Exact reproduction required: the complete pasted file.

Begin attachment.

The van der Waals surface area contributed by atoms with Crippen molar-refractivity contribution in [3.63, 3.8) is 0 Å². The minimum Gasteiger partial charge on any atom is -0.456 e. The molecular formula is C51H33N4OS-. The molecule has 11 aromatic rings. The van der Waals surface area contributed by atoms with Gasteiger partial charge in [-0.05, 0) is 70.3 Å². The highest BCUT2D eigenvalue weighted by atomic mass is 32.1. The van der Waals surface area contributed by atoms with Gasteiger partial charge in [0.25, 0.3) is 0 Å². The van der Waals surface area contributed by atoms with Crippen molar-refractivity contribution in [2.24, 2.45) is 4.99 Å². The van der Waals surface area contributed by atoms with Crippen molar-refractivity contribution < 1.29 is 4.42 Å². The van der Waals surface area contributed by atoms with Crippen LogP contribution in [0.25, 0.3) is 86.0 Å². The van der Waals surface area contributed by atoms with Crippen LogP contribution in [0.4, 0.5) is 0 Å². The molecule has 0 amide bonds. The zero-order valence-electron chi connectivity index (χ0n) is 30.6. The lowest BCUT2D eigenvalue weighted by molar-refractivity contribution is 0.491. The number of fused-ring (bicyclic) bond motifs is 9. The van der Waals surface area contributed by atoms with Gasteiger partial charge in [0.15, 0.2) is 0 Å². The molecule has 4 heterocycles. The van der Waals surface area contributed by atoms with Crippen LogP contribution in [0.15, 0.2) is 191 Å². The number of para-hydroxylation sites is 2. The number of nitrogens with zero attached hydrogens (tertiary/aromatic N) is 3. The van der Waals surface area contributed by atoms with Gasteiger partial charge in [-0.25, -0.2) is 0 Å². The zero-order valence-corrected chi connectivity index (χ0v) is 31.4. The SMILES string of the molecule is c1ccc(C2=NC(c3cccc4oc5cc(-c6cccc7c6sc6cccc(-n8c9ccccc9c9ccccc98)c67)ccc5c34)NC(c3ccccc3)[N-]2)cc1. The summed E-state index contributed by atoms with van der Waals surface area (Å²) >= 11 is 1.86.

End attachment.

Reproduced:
The van der Waals surface area contributed by atoms with Crippen molar-refractivity contribution in [3.63, 3.8) is 0 Å². The minimum Gasteiger partial charge on any atom is -0.456 e. The molecular formula is C51H33N4OS-. The molecule has 11 aromatic rings. The van der Waals surface area contributed by atoms with Gasteiger partial charge in [-0.05, 0) is 70.3 Å². The highest BCUT2D eigenvalue weighted by atomic mass is 32.1. The van der Waals surface area contributed by atoms with Gasteiger partial charge in [0.25, 0.3) is 0 Å². The van der Waals surface area contributed by atoms with Crippen molar-refractivity contribution in [2.24, 2.45) is 4.99 Å². The van der Waals surface area contributed by atoms with Crippen molar-refractivity contribution < 1.29 is 4.42 Å². The van der Waals surface area contributed by atoms with Crippen LogP contribution in [0.25, 0.3) is 86.0 Å². The van der Waals surface area contributed by atoms with Crippen LogP contribution in [0.4, 0.5) is 0 Å². The molecule has 0 amide bonds. The zero-order valence-electron chi connectivity index (χ0n) is 30.6. The lowest BCUT2D eigenvalue weighted by molar-refractivity contribution is 0.491. The number of fused-ring (bicyclic) bond motifs is 9. The van der Waals surface area contributed by atoms with Gasteiger partial charge in [0.15, 0.2) is 0 Å². The molecule has 4 heterocycles. The van der Waals surface area contributed by atoms with Crippen LogP contribution in [0.15, 0.2) is 191 Å². The number of para-hydroxylation sites is 2. The number of nitrogens with zero attached hydrogens (tertiary/aromatic N) is 3. The van der Waals surface area contributed by atoms with Gasteiger partial charge in [-0.25, -0.2) is 0 Å². The zero-order valence-corrected chi connectivity index (χ0v) is 31.4. The SMILES string of the molecule is c1ccc(C2=NC(c3cccc4oc5cc(-c6cccc7c6sc6cccc(-n8c9ccccc9c9ccccc98)c67)ccc5c34)NC(c3ccccc3)[N-]2)cc1. The summed E-state index contributed by atoms with van der Waals surface area (Å²) >= 11 is 1.86.